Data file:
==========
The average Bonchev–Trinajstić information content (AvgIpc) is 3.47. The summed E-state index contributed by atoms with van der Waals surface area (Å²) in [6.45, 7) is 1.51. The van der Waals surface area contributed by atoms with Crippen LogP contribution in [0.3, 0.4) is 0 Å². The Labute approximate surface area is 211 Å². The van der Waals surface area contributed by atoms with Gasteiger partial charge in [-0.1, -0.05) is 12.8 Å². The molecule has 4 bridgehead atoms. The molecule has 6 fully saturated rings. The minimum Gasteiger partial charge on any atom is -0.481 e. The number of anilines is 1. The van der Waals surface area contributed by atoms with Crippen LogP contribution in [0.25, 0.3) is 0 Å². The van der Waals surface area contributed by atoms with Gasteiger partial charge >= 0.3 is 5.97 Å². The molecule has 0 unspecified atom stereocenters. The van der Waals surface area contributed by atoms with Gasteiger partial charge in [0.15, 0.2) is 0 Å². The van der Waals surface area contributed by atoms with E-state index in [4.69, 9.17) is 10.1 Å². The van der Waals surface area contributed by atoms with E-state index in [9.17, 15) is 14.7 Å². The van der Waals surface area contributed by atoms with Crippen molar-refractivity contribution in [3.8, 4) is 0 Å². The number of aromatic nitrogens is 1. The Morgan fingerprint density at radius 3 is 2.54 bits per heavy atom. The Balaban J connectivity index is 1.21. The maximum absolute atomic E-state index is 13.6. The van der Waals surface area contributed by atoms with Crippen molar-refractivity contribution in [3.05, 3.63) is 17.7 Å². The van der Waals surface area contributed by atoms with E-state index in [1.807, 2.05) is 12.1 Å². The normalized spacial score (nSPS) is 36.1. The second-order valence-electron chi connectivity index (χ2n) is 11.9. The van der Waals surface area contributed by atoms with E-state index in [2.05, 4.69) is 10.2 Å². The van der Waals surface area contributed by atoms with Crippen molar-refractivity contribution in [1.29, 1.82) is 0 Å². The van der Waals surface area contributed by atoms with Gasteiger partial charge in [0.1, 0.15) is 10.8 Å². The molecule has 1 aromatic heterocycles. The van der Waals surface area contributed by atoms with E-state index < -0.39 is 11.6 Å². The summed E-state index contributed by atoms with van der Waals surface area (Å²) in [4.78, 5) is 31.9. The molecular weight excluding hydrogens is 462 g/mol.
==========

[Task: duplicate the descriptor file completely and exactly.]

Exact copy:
The average Bonchev–Trinajstić information content (AvgIpc) is 3.47. The summed E-state index contributed by atoms with van der Waals surface area (Å²) in [6.45, 7) is 1.51. The van der Waals surface area contributed by atoms with Crippen LogP contribution in [0.3, 0.4) is 0 Å². The Labute approximate surface area is 211 Å². The van der Waals surface area contributed by atoms with Gasteiger partial charge in [-0.1, -0.05) is 12.8 Å². The molecule has 4 bridgehead atoms. The molecule has 6 fully saturated rings. The minimum Gasteiger partial charge on any atom is -0.481 e. The number of anilines is 1. The van der Waals surface area contributed by atoms with Crippen LogP contribution in [0.25, 0.3) is 0 Å². The van der Waals surface area contributed by atoms with Gasteiger partial charge >= 0.3 is 5.97 Å². The molecule has 0 unspecified atom stereocenters. The van der Waals surface area contributed by atoms with Gasteiger partial charge in [0.15, 0.2) is 0 Å². The van der Waals surface area contributed by atoms with E-state index in [4.69, 9.17) is 10.1 Å². The van der Waals surface area contributed by atoms with E-state index in [9.17, 15) is 14.7 Å². The van der Waals surface area contributed by atoms with Crippen molar-refractivity contribution in [3.8, 4) is 0 Å². The number of aromatic nitrogens is 1. The Morgan fingerprint density at radius 3 is 2.54 bits per heavy atom. The Balaban J connectivity index is 1.21. The maximum absolute atomic E-state index is 13.6. The van der Waals surface area contributed by atoms with Crippen molar-refractivity contribution in [3.05, 3.63) is 17.7 Å². The van der Waals surface area contributed by atoms with E-state index in [1.807, 2.05) is 12.1 Å². The normalized spacial score (nSPS) is 36.1. The second-order valence-electron chi connectivity index (χ2n) is 11.9. The van der Waals surface area contributed by atoms with E-state index in [2.05, 4.69) is 10.2 Å². The van der Waals surface area contributed by atoms with Crippen molar-refractivity contribution in [1.29, 1.82) is 0 Å². The van der Waals surface area contributed by atoms with Gasteiger partial charge in [0.1, 0.15) is 10.8 Å². The molecule has 1 aromatic heterocycles. The van der Waals surface area contributed by atoms with E-state index < -0.39 is 11.6 Å². The summed E-state index contributed by atoms with van der Waals surface area (Å²) in [4.78, 5) is 31.9. The molecular weight excluding hydrogens is 462 g/mol.